0
$\begingroup$

Let $\sigma$ be a permutation of a set A. We shall say "$\sigma$ moves $a\in A$" if $\sigma(a)\neq a$. If $A$ is a finite set, how many elements are moved by a cycle $\sigma \in S_A$ of length $n$?

I am confused about the meaning of the question. A cycle can move $0-n$ element(s) in $A$. Is this correct?

Define a permutation $\sigma $ such that $\sigma(a)\neq a$ for $\forall a\in A$. Does the question mean how many this kind of permutation exist?

$\endgroup$
  • 1
    $\begingroup$ A cycle of length $n$ means a permutation of the form $\sigma = (x_1,x_2,...,x_n)$ (i.e. $\sigma(x_1)=x_2$, $\sigma(x_2)=x_3, ... ,\sigma(x_n)=x_1$ and all other elements are fixed) where $x_i$ are different elements of $A$. Now can you tell me what is the answer? $\endgroup$ – Levent Oct 9 '16 at 17:57
  • $\begingroup$ Does the text of the exercise mention "a random permutation"? $\endgroup$ – Did Oct 9 '16 at 18:29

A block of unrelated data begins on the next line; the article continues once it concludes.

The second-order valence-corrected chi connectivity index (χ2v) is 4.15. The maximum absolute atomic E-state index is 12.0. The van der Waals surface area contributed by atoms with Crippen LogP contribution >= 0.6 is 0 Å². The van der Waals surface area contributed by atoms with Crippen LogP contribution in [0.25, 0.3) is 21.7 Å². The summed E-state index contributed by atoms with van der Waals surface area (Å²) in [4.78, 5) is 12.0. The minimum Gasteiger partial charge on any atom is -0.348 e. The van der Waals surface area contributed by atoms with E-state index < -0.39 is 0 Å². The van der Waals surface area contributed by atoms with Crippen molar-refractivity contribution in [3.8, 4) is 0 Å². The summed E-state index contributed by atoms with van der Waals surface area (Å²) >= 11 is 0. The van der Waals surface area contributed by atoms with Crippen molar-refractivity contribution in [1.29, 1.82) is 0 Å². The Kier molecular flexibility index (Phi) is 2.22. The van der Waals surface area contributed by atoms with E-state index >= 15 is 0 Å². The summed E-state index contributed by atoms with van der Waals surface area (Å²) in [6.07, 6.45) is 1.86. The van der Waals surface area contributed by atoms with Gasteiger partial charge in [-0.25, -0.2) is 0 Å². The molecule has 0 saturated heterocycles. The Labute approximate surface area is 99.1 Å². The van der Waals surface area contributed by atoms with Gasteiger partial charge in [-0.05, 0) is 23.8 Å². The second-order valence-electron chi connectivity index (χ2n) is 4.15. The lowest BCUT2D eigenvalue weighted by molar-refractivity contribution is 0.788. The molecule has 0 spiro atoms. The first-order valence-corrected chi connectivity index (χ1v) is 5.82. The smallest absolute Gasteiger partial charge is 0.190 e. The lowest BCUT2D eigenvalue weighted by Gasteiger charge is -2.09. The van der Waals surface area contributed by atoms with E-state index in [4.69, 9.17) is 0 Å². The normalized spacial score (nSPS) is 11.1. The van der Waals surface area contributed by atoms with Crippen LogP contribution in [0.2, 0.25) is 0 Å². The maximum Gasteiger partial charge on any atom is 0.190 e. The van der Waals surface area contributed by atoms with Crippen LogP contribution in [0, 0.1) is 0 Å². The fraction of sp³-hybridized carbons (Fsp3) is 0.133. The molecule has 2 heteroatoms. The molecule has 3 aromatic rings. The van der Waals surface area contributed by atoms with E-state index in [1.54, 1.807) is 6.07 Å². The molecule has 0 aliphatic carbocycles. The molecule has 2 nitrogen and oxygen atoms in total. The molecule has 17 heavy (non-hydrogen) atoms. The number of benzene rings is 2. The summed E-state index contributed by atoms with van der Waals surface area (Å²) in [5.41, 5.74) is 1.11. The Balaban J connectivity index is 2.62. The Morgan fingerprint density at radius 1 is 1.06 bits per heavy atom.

• $\begingroup$ @Levent So the answer is n? $\endgroup$ – User90 Oct 9 '16 at 18:46
  • $\begingroup$ @Did No. That's the whole problem. $\endgroup$ – User90 Oct 9 '16 at 18:48
  • $\begingroup$ Yes, the answer is $n$. $\endgroup$ – Levent Oct 9 '16 at 18:48
0
$\begingroup$

As discussed in the comments, the answer to your question is that a cycle of length $n$ "moves" exactly $n$ elements, i.e. exactly $n$ elements are not left fixed.

In general, we know we can factor a permutation $\sigma$ as a product of disjoint cycles, say of lengths $p_1,p_2,\ldots,p_k$. We can ask the same question: how many elements does $\sigma$ move? The answer is $$p_1+\cdots+p_k$$ It's as simple as that.

$\endgroup$

Your Answer

By clicking “Post Your Answer”, you agree to our terms of service, privacy policy and cookie policy

Not the answer you're looking for? Browse other questions tagged or ask your own question.